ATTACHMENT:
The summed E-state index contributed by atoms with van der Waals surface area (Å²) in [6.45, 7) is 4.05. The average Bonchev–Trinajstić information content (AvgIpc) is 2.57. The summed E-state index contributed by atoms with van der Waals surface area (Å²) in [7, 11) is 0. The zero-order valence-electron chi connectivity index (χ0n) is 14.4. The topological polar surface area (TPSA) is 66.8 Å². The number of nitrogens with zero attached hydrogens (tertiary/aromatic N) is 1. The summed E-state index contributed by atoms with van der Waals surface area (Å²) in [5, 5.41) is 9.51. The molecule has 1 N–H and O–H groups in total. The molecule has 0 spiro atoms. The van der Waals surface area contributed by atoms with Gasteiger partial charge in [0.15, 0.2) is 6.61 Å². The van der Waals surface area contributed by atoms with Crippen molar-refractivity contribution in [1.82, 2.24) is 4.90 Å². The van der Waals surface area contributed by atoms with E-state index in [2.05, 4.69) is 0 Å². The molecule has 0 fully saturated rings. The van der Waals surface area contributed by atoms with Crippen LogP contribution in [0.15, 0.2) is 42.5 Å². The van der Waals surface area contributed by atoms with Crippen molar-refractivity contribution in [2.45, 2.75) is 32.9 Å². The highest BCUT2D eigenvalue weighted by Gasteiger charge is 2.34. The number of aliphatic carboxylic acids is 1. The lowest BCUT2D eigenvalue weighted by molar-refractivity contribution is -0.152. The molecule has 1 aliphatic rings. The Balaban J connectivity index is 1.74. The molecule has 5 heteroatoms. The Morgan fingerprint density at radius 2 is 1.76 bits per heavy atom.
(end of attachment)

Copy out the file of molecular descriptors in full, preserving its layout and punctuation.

The summed E-state index contributed by atoms with van der Waals surface area (Å²) in [6.45, 7) is 4.05. The average Bonchev–Trinajstić information content (AvgIpc) is 2.57. The summed E-state index contributed by atoms with van der Waals surface area (Å²) in [7, 11) is 0. The zero-order valence-electron chi connectivity index (χ0n) is 14.4. The topological polar surface area (TPSA) is 66.8 Å². The number of nitrogens with zero attached hydrogens (tertiary/aromatic N) is 1. The summed E-state index contributed by atoms with van der Waals surface area (Å²) in [5, 5.41) is 9.51. The molecule has 1 N–H and O–H groups in total. The molecule has 0 spiro atoms. The van der Waals surface area contributed by atoms with Gasteiger partial charge in [0.15, 0.2) is 6.61 Å². The van der Waals surface area contributed by atoms with Crippen molar-refractivity contribution in [1.82, 2.24) is 4.90 Å². The van der Waals surface area contributed by atoms with E-state index in [2.05, 4.69) is 0 Å². The molecule has 0 fully saturated rings. The van der Waals surface area contributed by atoms with Crippen LogP contribution in [0.15, 0.2) is 42.5 Å². The van der Waals surface area contributed by atoms with Crippen molar-refractivity contribution in [2.45, 2.75) is 32.9 Å². The highest BCUT2D eigenvalue weighted by Gasteiger charge is 2.34. The number of aliphatic carboxylic acids is 1. The lowest BCUT2D eigenvalue weighted by molar-refractivity contribution is -0.152. The molecule has 1 aliphatic rings. The Balaban J connectivity index is 1.74. The molecule has 5 heteroatoms. The Morgan fingerprint density at radius 2 is 1.76 bits per heavy atom.